The December retail sales report was a disaster, notes Landon Whaley, who recommends shorting the SP...
In China's tale of two markets I'd follow Hong Kong's optimistic lead
11/29/2012 6:59 pm EST
Hong Kong’s Hang Seng index is up 18.92% for 2012 as of November 29 and up 21.87% for the last 12 months.
The Shanghai Composite Index, on the other hand, is down 10.73% for 2012 as of November 29 and down 15.85% for the last 12 months. The Shenzhen Composite Index is down even harder with a 14.22% drop for 2012 through November 29 and a 25.21% plunge in the last 12 months.
Why the big difference?
China’s domestic investors, the ones who dominate the Shanghai and Shenzhen markets, seem to be locked into disappointment that Beijing hasn’t announced more dramatic stimulus measures. Domestic investors seem to have been counting on the recently completed change in national leadership to come with a festival of interest rate cuts and spending plans. What has been announced—more spending on railroads, for example—hasn’t been enough to get anyone excited. And so the Shanghai index remains mired below the psychologically important 2,000 level—it closed today at 1963.49. The Shanghai Composite hasn’t been this low since January 2009.
Hong Kong’s Hang Seng, on the other hand, has a big contingent of overseas investors. They apparently are paying more attention to economic indicators—such as the recent 20% jump in profits at China’s industrial companies in October. The index has been in a solid rally since September 6, climbing from 19,209 on that date to 21,923 on November 29 for a 14.1% gain.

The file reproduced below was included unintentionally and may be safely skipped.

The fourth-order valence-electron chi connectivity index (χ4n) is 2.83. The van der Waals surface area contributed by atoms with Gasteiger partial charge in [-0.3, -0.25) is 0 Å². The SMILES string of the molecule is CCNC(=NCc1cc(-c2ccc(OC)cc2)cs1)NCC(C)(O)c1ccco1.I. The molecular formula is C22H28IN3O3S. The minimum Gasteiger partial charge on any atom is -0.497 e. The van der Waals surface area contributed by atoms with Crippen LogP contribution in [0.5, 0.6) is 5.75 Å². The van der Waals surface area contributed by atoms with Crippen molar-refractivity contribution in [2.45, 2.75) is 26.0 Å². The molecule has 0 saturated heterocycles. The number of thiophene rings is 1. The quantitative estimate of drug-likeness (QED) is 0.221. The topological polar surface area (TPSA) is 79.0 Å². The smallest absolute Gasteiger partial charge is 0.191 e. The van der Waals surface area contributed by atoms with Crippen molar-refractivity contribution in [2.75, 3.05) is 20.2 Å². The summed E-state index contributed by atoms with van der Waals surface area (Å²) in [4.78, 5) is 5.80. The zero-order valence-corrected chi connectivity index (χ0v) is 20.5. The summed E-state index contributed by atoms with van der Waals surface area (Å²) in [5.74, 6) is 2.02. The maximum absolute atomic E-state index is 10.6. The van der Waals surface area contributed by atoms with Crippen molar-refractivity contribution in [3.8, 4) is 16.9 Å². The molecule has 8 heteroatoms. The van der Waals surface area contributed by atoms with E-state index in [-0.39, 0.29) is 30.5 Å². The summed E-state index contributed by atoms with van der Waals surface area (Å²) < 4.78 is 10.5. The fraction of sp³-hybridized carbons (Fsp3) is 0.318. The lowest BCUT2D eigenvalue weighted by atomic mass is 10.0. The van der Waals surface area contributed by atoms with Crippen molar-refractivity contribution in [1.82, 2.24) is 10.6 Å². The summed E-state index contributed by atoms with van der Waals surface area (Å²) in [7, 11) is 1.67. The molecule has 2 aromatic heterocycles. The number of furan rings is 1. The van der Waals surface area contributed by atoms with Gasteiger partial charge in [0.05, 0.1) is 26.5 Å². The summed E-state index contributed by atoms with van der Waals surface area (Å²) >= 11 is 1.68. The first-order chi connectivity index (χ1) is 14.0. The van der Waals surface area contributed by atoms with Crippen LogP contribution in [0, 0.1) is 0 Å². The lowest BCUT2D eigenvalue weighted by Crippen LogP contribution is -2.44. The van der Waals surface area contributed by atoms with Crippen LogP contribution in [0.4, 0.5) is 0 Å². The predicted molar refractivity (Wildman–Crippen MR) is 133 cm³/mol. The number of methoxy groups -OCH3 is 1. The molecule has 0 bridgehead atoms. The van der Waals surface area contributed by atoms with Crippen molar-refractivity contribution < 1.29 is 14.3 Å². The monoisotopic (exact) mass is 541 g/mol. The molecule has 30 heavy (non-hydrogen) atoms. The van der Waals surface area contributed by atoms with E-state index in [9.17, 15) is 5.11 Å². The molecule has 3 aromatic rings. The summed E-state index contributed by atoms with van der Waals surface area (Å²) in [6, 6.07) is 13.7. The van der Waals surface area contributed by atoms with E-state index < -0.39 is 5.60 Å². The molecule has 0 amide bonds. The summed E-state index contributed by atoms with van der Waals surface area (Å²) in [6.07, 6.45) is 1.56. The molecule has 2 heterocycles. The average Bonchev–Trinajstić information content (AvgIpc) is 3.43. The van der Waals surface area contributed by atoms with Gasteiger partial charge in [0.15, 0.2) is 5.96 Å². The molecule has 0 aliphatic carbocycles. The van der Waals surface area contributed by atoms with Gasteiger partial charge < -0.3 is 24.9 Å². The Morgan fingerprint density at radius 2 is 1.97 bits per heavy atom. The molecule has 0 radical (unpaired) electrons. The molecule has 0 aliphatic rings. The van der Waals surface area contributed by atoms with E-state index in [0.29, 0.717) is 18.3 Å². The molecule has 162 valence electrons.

My argument that it’s overseas optimism versus domestic pessimism is supported by the difference in performance in the A and B shares in Shanghai. The B shares, which are available to foreign investors, are down just 1.47% for 2012 to date versus the 10.77% decline in the A shares, which are limited to domestic investors.
I think right now that the Hong Kong market is the better indicator of a turn in China’s economic growth rate and improved prospects for growth and profits. It could take a long time, in contrast, for Shanghai’s domestic investors to get over their political funk.
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